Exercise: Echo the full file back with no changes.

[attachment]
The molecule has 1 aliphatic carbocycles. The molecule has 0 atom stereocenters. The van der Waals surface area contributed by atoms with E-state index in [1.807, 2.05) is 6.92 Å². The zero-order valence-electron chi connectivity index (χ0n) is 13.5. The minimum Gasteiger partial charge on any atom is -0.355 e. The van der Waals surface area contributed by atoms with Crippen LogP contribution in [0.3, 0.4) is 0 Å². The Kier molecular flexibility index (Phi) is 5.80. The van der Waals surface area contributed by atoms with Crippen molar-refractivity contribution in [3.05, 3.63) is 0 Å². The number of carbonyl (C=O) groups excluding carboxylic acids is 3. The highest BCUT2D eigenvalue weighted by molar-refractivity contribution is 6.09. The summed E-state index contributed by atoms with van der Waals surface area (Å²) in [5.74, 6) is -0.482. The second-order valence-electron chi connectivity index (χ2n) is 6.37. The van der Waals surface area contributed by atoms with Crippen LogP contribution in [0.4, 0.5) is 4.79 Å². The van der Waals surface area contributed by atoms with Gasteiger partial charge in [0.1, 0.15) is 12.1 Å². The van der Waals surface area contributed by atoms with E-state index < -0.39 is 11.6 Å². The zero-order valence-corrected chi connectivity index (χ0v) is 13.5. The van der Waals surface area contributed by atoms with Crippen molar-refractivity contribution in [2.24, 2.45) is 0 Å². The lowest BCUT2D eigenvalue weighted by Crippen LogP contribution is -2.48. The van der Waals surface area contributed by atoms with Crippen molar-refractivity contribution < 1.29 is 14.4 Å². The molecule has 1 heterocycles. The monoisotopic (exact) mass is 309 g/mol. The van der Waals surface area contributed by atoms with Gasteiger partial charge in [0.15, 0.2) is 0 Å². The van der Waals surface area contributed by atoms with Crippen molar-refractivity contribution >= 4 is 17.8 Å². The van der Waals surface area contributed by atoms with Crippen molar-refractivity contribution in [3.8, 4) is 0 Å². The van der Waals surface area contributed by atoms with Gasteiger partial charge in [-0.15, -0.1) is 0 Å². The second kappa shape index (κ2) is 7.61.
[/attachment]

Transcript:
The molecule has 1 aliphatic carbocycles. The molecule has 0 atom stereocenters. The van der Waals surface area contributed by atoms with E-state index in [1.807, 2.05) is 6.92 Å². The zero-order valence-electron chi connectivity index (χ0n) is 13.5. The minimum Gasteiger partial charge on any atom is -0.355 e. The van der Waals surface area contributed by atoms with Crippen LogP contribution in [0.3, 0.4) is 0 Å². The Kier molecular flexibility index (Phi) is 5.80. The van der Waals surface area contributed by atoms with Crippen molar-refractivity contribution in [3.05, 3.63) is 0 Å². The number of carbonyl (C=O) groups excluding carboxylic acids is 3. The highest BCUT2D eigenvalue weighted by molar-refractivity contribution is 6.09. The summed E-state index contributed by atoms with van der Waals surface area (Å²) in [5.74, 6) is -0.482. The second-order valence-electron chi connectivity index (χ2n) is 6.37. The van der Waals surface area contributed by atoms with Crippen LogP contribution in [0.4, 0.5) is 4.79 Å². The van der Waals surface area contributed by atoms with Gasteiger partial charge in [0.1, 0.15) is 12.1 Å². The van der Waals surface area contributed by atoms with E-state index < -0.39 is 11.6 Å². The zero-order valence-corrected chi connectivity index (χ0v) is 13.5. The van der Waals surface area contributed by atoms with Crippen molar-refractivity contribution in [2.24, 2.45) is 0 Å². The lowest BCUT2D eigenvalue weighted by Crippen LogP contribution is -2.48. The van der Waals surface area contributed by atoms with Crippen molar-refractivity contribution < 1.29 is 14.4 Å². The molecule has 1 heterocycles. The monoisotopic (exact) mass is 309 g/mol. The van der Waals surface area contributed by atoms with Gasteiger partial charge in [0.15, 0.2) is 0 Å². The van der Waals surface area contributed by atoms with Crippen molar-refractivity contribution >= 4 is 17.8 Å². The van der Waals surface area contributed by atoms with Crippen molar-refractivity contribution in [3.8, 4) is 0 Å². The van der Waals surface area contributed by atoms with Gasteiger partial charge in [-0.15, -0.1) is 0 Å². The second kappa shape index (κ2) is 7.61.